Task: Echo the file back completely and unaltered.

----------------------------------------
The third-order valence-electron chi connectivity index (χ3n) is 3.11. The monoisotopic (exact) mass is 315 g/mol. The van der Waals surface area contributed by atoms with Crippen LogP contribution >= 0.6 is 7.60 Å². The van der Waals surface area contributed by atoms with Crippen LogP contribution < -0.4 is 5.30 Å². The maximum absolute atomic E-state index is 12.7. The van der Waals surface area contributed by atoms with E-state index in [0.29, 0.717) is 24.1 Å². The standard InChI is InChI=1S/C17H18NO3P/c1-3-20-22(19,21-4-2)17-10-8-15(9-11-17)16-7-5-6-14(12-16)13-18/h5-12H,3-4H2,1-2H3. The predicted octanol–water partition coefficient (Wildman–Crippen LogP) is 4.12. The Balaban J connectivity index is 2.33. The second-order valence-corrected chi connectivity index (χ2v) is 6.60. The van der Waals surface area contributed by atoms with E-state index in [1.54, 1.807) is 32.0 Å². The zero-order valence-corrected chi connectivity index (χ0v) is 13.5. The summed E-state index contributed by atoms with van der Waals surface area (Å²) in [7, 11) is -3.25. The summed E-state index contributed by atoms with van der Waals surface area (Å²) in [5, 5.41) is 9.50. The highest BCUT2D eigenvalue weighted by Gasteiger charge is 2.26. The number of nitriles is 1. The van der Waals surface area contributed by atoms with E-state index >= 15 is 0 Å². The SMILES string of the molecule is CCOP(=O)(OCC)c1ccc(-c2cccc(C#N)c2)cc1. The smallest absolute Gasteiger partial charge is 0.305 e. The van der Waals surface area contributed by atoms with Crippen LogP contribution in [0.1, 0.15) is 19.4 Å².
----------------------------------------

The third-order valence-electron chi connectivity index (χ3n) is 3.11. The monoisotopic (exact) mass is 315 g/mol. The van der Waals surface area contributed by atoms with Crippen LogP contribution >= 0.6 is 7.60 Å². The van der Waals surface area contributed by atoms with Crippen LogP contribution < -0.4 is 5.30 Å². The maximum absolute atomic E-state index is 12.7. The van der Waals surface area contributed by atoms with E-state index in [0.29, 0.717) is 24.1 Å². The standard InChI is InChI=1S/C17H18NO3P/c1-3-20-22(19,21-4-2)17-10-8-15(9-11-17)16-7-5-6-14(12-16)13-18/h5-12H,3-4H2,1-2H3. The predicted octanol–water partition coefficient (Wildman–Crippen LogP) is 4.12. The Balaban J connectivity index is 2.33. The second-order valence-corrected chi connectivity index (χ2v) is 6.60. The van der Waals surface area contributed by atoms with E-state index in [1.54, 1.807) is 32.0 Å². The zero-order valence-corrected chi connectivity index (χ0v) is 13.5. The summed E-state index contributed by atoms with van der Waals surface area (Å²) in [7, 11) is -3.25. The summed E-state index contributed by atoms with van der Waals surface area (Å²) in [5, 5.41) is 9.50. The highest BCUT2D eigenvalue weighted by Gasteiger charge is 2.26. The number of nitriles is 1. The van der Waals surface area contributed by atoms with E-state index >= 15 is 0 Å². The SMILES string of the molecule is CCOP(=O)(OCC)c1ccc(-c2cccc(C#N)c2)cc1. The smallest absolute Gasteiger partial charge is 0.305 e. The van der Waals surface area contributed by atoms with Crippen LogP contribution in [0.1, 0.15) is 19.4 Å².